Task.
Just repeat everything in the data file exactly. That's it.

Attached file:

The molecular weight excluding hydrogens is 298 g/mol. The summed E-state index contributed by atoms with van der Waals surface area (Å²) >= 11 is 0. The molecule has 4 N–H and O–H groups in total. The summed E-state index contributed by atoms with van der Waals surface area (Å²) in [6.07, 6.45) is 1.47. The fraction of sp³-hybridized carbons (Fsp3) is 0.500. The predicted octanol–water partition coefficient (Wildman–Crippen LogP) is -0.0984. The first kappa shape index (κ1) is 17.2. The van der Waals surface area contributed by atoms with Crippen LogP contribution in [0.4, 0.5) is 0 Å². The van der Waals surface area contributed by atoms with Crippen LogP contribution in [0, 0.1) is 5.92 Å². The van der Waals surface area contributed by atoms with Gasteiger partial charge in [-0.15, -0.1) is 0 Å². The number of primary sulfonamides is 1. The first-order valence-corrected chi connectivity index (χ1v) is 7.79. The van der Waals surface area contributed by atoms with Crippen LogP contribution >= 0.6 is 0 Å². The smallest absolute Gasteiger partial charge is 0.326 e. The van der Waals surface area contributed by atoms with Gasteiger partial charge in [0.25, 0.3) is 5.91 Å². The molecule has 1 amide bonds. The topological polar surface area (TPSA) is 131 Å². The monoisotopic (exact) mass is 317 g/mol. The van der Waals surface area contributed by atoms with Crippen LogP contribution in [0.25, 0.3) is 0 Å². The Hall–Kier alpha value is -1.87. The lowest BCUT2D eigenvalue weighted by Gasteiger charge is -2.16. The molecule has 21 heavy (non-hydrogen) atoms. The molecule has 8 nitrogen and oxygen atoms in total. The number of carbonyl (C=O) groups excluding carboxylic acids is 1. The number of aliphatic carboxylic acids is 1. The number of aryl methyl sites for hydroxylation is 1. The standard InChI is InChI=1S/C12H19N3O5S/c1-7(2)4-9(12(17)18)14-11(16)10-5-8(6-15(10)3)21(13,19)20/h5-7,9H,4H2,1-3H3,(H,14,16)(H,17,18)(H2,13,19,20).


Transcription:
The molecular weight excluding hydrogens is 298 g/mol. The summed E-state index contributed by atoms with van der Waals surface area (Å²) >= 11 is 0. The molecule has 4 N–H and O–H groups in total. The summed E-state index contributed by atoms with van der Waals surface area (Å²) in [6.07, 6.45) is 1.47. The fraction of sp³-hybridized carbons (Fsp3) is 0.500. The predicted octanol–water partition coefficient (Wildman–Crippen LogP) is -0.0984. The first kappa shape index (κ1) is 17.2. The van der Waals surface area contributed by atoms with Crippen LogP contribution in [0.4, 0.5) is 0 Å². The van der Waals surface area contributed by atoms with Crippen LogP contribution in [0, 0.1) is 5.92 Å². The van der Waals surface area contributed by atoms with Gasteiger partial charge in [-0.15, -0.1) is 0 Å². The number of primary sulfonamides is 1. The first-order valence-corrected chi connectivity index (χ1v) is 7.79. The van der Waals surface area contributed by atoms with Crippen LogP contribution >= 0.6 is 0 Å². The smallest absolute Gasteiger partial charge is 0.326 e. The van der Waals surface area contributed by atoms with Gasteiger partial charge in [0.25, 0.3) is 5.91 Å². The molecule has 1 amide bonds. The topological polar surface area (TPSA) is 131 Å². The monoisotopic (exact) mass is 317 g/mol. The van der Waals surface area contributed by atoms with Crippen LogP contribution in [0.25, 0.3) is 0 Å². The Hall–Kier alpha value is -1.87. The lowest BCUT2D eigenvalue weighted by Gasteiger charge is -2.16. The molecule has 21 heavy (non-hydrogen) atoms. The molecule has 8 nitrogen and oxygen atoms in total. The number of carbonyl (C=O) groups excluding carboxylic acids is 1. The number of aliphatic carboxylic acids is 1. The number of aryl methyl sites for hydroxylation is 1. The standard InChI is InChI=1S/C12H19N3O5S/c1-7(2)4-9(12(17)18)14-11(16)10-5-8(6-15(10)3)21(13,19)20/h5-7,9H,4H2,1-3H3,(H,14,16)(H,17,18)(H2,13,19,20).